Assange: Vote for Hillary Clinton is ‘vote for endless, stupid war' which spreads terrorism
WikiLeaks founder Julian Assange has spoken out against US presidential candidate Hillary Clinton, calling her a “war hawk with bad judgment” who gets an “emotional rush out of killing people.”
“A vote today for Hillary Clinton is a vote for endless, stupid war,” Assange wrote via the @wikileaks Twitter account on Tuesday.
He added that he has “years of experience in dealing with Hillary Clinton and have read thousands of her cables. Hillary lacks judgment and will push the United States into endless wars which spread terrorism.”
Assange also highlighted Clinton's “poor policy decisions,” which he said have “directly contributed” to the rise of Islamic State (IS, formerly ISIS/ISIL).
Stating that Clinton went above the heads of Pentagon generals when it came to Libya, he wrote: “Libya has been destroyed. It became a haven for ISIS. The Libyan national armory was looted and hundreds of tons of weapons were transferred to jihadists in Syria.”
He went on to state that Clinton did not learn from her mistakes, and set out to repeat history in Syria.
“Having learned nothing from the Libyan disaster Hillary then set about trying do the same in Syria. Hillary's war has increased terrorism, killed tens of thousands of innocent civilians and has set back women's rights in the Middle East by hundreds of years,” he wrote.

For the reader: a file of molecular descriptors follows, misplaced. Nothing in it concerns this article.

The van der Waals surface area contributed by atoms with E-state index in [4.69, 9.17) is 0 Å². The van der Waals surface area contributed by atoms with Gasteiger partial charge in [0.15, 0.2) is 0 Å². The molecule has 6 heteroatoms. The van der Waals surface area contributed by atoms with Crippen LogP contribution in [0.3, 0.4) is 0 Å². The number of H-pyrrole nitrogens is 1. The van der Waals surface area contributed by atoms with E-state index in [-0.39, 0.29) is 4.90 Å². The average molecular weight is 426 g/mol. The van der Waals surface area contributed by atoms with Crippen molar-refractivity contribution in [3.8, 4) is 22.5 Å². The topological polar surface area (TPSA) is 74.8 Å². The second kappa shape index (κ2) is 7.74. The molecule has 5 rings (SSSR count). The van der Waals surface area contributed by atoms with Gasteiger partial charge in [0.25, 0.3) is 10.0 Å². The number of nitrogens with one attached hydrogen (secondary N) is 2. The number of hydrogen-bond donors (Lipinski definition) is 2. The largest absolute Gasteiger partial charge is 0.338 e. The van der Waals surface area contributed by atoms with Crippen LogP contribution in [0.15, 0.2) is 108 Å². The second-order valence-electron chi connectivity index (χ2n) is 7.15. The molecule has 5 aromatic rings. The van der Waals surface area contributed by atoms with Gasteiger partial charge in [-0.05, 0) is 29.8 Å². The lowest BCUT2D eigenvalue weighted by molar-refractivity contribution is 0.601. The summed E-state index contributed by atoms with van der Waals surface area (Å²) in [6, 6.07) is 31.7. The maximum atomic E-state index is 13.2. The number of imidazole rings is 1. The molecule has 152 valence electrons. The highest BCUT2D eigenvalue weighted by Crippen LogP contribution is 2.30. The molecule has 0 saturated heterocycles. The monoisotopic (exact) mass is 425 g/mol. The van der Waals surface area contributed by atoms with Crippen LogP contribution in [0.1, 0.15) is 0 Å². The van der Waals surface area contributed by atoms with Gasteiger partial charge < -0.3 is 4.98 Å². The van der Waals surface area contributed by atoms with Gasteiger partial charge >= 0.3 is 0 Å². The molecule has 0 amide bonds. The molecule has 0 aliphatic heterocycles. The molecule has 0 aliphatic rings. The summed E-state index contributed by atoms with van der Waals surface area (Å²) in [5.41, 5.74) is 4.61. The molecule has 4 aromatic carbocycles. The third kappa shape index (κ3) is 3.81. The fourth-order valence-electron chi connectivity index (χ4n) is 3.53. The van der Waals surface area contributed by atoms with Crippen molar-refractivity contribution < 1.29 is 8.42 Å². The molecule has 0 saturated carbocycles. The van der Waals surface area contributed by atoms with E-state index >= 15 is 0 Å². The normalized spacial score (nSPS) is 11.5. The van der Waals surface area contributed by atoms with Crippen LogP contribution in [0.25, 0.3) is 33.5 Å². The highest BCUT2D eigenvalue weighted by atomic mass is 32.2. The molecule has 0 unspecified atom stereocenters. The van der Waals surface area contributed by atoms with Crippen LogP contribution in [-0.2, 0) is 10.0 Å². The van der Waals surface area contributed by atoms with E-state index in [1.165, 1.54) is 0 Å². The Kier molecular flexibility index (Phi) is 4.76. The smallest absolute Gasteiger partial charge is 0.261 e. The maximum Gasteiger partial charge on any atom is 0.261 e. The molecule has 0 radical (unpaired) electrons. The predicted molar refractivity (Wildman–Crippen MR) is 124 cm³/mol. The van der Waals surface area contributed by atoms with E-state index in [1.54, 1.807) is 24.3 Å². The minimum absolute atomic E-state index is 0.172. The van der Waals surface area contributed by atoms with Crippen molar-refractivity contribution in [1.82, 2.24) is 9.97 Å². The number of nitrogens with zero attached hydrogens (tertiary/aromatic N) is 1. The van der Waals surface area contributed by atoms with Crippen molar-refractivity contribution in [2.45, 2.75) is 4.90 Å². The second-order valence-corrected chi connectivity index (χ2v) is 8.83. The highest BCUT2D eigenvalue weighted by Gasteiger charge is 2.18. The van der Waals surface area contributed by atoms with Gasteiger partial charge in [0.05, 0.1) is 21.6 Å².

Referring to a CBS interview with Clinton in 2011, Assange expressed his disgust with her after she became “wild-eyed” and “publicly took credit for the destruction of the Libyan state,” gloating that “We came, we saw, he (Muammar Gaddafi) died!”
“In the momentary thrill of the kill, she had aped, of all people, Julius Caesar,” Assange wrote.
He concluded by saying that Clinton “shouldn't be let near a gun shop, let alone an army. And she certainly should not become president of the United States.”
But despite Assange's loathing for Clinton, she is still in contention to win the Democratic nomination for the presidential election in November.
Assange wrote the memo from the Ecuadorian embassy in London, where he has been holed up for over three years after being granted asylum in order to avoid extradition to Sweden, where he faces sexual assault allegations. From Sweden, the WikiLeaks founder fears he would be extradited to the US for publishing classified US military and diplomat documents in 2010 – a move which amounted to the largest information leak in United States history.
Last week, a United Nations panel ruled that Assange has been “arbitrarily detained” in the embassy in London, and called on the UK and Sweden to end the deprivation of his liberty. Assange called the ruling “a victory that cannot be denied,” stating that the UK and Sweden had “lost at the highest level.”
However, both the UK and Sweden rejected the UN panel's ruling. A British government spokesman said it “changed nothing,” while Sweden questioned the UN's legal competence when it comes to “issues related to fugitives’ self-confinement, such as asylum and extradition.”